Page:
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December 17, 2006

Return to Snake River

Dominic Armato
Tell me that isn't a thing of beauty.

A quick glance should make it clear that this isn't genuine Kobe, but it's still some damn fine beef. This is the Snake River Farms "American Kobe" that I wrote about back in June. My father's birthday was this weekend and I figured some premium beef would be an excellent present. So I threw together a quick and simple recipe that I thought was good enough to post.

The inspiration here is actually Italian. One of my favorite dishes on the planet is the Tagliata di Bue at Trattoria dei Tredici Gobbi in Florence. It's an exercise in simplicity and a common dish to boot, but they do it really, really well. They lightly season a thin steak, grill it hot so that it's charred on the outside and cool in the center, slice it up and top it with a pile of fresh arugula and a bit of balsamic vinegar. So I took the flavors of June's experiment, served them in a similar fashion, and added a nice starchy side. The beef was tasty, as expected. What surprised me was how well sweet potatoes and sake paired up. I thought it would work, but not that well. This is now officially my favorite way to do sweet potatoes, and it's subtle enough that it doesn't scream Asian so they'd work in a bunch of different contexts.

Incidentally, it pains me to endorse prepackaged greens of any kind but the Newman's Own baby arugula I used was surprisingly good. If it's consistently so (which remains to be seen), it's a winner.

Dominic Armato

4 sweet potatoes
½ C. tamari soy sauce
1 Tbsp. white miso
4 tsp. honey
1 clove garlic, very thinly sliced
½ C. butter, softened
2 Tbsp. finely minced fresh ginger
1 Tbsp. dry sake
½ tsp. salt
2 16-20 oz. NY strip steaks
coarse salt & pepper
4 C. fresh arugula

Japanese Tagliata di Bue with Ginger-Sake Sweet Potatoes
Serves 4

Unless a potato's explosive potential is more compelling to you than its tasty potential, poke the sweet potatoes a few times with a fork (I know, I know, they won't actually explode). Then roast them in a 425º oven for about 45 minutes, until they're soft. While the potatoes are cooking, you can prep the rest of the dish... you'll have more than enough time.

Pull the steaks out of the fridge so they won't be too cold when you cook them. While they're warming up a bit, mix up their sauce. It's a whole lot better if it rests for about half an hour, so it's best to start here. Combine the soy sauce, miso, honey and garlic, mix them thoroughly so that the miso dissolves and then let them rest at room temperature until everything else is ready.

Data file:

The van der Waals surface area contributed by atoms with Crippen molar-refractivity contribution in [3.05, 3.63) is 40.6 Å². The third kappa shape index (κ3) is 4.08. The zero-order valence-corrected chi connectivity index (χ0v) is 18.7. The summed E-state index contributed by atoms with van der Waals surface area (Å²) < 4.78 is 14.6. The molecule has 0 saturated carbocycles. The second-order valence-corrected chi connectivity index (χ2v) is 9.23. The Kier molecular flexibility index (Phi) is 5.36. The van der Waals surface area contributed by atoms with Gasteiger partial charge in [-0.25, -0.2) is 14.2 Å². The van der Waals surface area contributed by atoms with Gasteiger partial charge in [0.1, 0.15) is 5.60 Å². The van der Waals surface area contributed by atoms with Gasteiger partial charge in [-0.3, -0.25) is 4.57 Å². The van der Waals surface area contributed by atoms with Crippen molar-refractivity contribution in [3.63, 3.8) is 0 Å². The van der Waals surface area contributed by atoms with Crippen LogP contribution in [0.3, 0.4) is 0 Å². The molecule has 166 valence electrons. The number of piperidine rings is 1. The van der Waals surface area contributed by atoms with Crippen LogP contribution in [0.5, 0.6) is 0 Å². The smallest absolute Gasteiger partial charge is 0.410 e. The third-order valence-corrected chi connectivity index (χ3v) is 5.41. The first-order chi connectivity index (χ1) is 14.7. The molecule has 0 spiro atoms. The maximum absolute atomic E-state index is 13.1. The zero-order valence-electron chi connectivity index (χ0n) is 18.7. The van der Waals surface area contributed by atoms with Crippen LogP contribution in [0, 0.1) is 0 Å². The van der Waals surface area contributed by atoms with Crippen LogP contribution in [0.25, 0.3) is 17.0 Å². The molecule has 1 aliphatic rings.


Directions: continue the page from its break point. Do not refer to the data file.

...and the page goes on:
Do the same thing with the butter, ginger, sake and salt. I'm a fan of mincing the ginger here. You could grate the ginger if you prefer, but then you won't need nearly as much.

Now, back to the steaks. Put a cast iron skillet over the highest possible heat, and let it get smoking hot. While the skillet is heating, you're going to do something that will make some steak purists cringe. Slice the two steaks in half down the middle, so you end up with four steaks that are only about ¾" thick. Season both sides of the steaks with coarse salt and a bit of coarsely ground pepper. I think cracked pepper is a little too potent for this dish, but that's your call. Give the steaks a good rub.

Wait until the potatoes are ready before you fire the beef. The potatoes will sit nicely for a few minutes. The steak won't. When the potatoes are ready, slice them down the middle, fluff them a little bit and fill them with a generous dollop of the ginger-sake butter.

Then, cook up the steaks. If there's a thick layer of fat around the outer edge, hold the steaks with a pair of tongs, stand them on the edge and give them a quick sear to soften and render some of the fat. Then, cook the steaks for just a minute or two on either side so that the outside is nicely seared with almost a light crust, but the center is still cool. Slice and plate the steaks, drizzle them with the soy sauce mixture, top them with a handful of the arugula and serve them with the sweet potatoes. If you get your hands on some Kobe, American or otherwise, don't you dare leave the fat on your plate... that's totally the best part.


I love Kobe beef! I had the best burger of my life at Martini's in St. Helena, CA during a splurge visit to Napa. It was then and there that I fell in love with Kobe.

ok, so i am a goober, but this sounds delicious. when you say to slice the beef, do you mean as a butterfly or to slice it lengthwise

Hey, Julie!

For the pre-cooking slice, I mean that NY strip steaks are generally about 1.5" thick, but with the SRF beef, I think it's best to quickly sear thinner steaks. I halved them so that each single NY strip was split into two that were only 3/4" thick.

For the serving slice, post-cooking, I just sliced on a slight bias, as you see in the photo, before hitting with the sauce. But that last one is a matter of personal preference. While I'm nostalgic for the sliced tagliata I get in Italy and it makes for a nice presentation, there's something to be said for serving it whole. It definitely cools faster when sliced.

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